It sure looks that way. At a time when personal income is down around 1% in the last year, we have seen nationwide average home prices soar 21% and last month hit a record high, as did sales. In real terms, home price appreciation is back to where it was in 1989. Of course, back then, interest rates were far higher but then again, the economy was in the late stages of a phenomenal multi-year economic expansion, not making a transition from deep recession to nascent recovery.
While the Canadian economy is recovering, overall growth is still barely above zero as manufacturers grappled with excess inventories, a strong currency and a soft domestic demand picture south of the border. Employment conditions have improved, but are hardly that healthy, as we saw in the November jobs report where wages and the workweek were both down despite a constructive headline number (half of which were in the education sector, an inherently difficult area for statisticians to adequately seasonally adjust).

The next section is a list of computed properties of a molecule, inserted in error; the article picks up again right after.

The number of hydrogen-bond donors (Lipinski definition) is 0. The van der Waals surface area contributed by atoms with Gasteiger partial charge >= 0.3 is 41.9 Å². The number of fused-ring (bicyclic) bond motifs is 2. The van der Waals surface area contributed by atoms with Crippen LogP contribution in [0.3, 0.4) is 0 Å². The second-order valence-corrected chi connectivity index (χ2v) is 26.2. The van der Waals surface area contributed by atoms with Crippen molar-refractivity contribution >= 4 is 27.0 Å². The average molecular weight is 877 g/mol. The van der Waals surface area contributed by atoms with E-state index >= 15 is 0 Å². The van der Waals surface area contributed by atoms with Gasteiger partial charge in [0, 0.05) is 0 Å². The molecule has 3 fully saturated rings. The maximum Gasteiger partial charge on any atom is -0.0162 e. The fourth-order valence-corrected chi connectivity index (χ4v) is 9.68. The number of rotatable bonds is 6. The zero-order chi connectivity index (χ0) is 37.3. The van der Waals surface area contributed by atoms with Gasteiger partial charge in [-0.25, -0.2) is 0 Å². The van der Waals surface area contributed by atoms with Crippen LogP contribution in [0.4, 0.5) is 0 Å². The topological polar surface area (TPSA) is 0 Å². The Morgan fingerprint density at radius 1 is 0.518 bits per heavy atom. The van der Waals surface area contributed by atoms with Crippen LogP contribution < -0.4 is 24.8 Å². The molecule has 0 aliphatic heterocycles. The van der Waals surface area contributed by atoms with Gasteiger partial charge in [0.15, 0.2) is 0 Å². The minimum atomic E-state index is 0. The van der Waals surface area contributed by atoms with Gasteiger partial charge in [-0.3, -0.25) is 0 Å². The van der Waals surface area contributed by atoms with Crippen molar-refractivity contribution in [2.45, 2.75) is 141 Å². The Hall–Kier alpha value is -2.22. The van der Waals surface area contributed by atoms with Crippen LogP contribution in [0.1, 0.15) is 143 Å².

In answer to the question as to whether prices are in a bubble, all we will say is that when we ran some models showing Canadian home prices normalized by personal income or by residential rent, what we found is that housing values are anywhere between 15-35% above levels we would label as being consistent with the fundamentals. If being 15% to 35% overvalued isn’t a bubble, then it’s the next closest thing. We are talking about 2-3 standard deviation events here in terms of the parabolic move in Canadian home prices from their lows. So if it walks like a duck …
Source: Breakfast with Dave, Gluskin Sheff, December 10, 2009